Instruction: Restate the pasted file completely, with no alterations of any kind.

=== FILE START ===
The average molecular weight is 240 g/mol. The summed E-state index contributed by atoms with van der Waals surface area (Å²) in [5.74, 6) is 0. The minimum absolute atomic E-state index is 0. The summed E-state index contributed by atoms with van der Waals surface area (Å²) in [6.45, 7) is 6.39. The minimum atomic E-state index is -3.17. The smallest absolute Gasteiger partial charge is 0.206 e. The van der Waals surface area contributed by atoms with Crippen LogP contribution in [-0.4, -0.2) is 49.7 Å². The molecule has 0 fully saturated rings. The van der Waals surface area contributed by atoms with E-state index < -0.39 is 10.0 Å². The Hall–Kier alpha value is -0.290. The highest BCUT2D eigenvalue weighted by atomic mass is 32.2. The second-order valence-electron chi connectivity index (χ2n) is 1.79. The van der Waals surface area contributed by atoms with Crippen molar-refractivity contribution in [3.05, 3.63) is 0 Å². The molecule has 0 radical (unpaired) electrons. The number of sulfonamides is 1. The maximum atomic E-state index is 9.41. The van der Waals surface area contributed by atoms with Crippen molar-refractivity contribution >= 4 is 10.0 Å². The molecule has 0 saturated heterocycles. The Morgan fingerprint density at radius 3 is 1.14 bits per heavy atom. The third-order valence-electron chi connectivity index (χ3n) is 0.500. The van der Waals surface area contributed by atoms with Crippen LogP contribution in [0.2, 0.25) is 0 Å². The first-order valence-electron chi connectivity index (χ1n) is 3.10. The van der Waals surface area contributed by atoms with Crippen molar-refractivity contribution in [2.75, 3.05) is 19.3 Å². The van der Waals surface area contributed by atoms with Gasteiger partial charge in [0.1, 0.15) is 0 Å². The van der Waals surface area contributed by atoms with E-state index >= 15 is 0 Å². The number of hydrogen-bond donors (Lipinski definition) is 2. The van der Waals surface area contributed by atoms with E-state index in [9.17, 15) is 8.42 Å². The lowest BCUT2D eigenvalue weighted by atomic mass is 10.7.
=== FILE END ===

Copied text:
The average molecular weight is 240 g/mol. The summed E-state index contributed by atoms with van der Waals surface area (Å²) in [5.74, 6) is 0. The minimum absolute atomic E-state index is 0. The summed E-state index contributed by atoms with van der Waals surface area (Å²) in [6.45, 7) is 6.39. The minimum atomic E-state index is -3.17. The smallest absolute Gasteiger partial charge is 0.206 e. The van der Waals surface area contributed by atoms with Crippen LogP contribution in [-0.4, -0.2) is 49.7 Å². The molecule has 0 fully saturated rings. The van der Waals surface area contributed by atoms with E-state index < -0.39 is 10.0 Å². The Hall–Kier alpha value is -0.290. The highest BCUT2D eigenvalue weighted by atomic mass is 32.2. The second-order valence-electron chi connectivity index (χ2n) is 1.79. The van der Waals surface area contributed by atoms with Crippen molar-refractivity contribution in [3.05, 3.63) is 0 Å². The molecule has 0 radical (unpaired) electrons. The number of sulfonamides is 1. The maximum atomic E-state index is 9.41. The van der Waals surface area contributed by atoms with Crippen molar-refractivity contribution >= 4 is 10.0 Å². The molecule has 0 saturated heterocycles. The Morgan fingerprint density at radius 3 is 1.14 bits per heavy atom. The third-order valence-electron chi connectivity index (χ3n) is 0.500. The van der Waals surface area contributed by atoms with Crippen LogP contribution in [0.2, 0.25) is 0 Å². The first-order valence-electron chi connectivity index (χ1n) is 3.10. The van der Waals surface area contributed by atoms with Crippen molar-refractivity contribution in [2.75, 3.05) is 19.3 Å². The van der Waals surface area contributed by atoms with Gasteiger partial charge in [0.1, 0.15) is 0 Å². The van der Waals surface area contributed by atoms with E-state index >= 15 is 0 Å². The number of hydrogen-bond donors (Lipinski definition) is 2. The van der Waals surface area contributed by atoms with E-state index in [9.17, 15) is 8.42 Å². The lowest BCUT2D eigenvalue weighted by atomic mass is 10.7.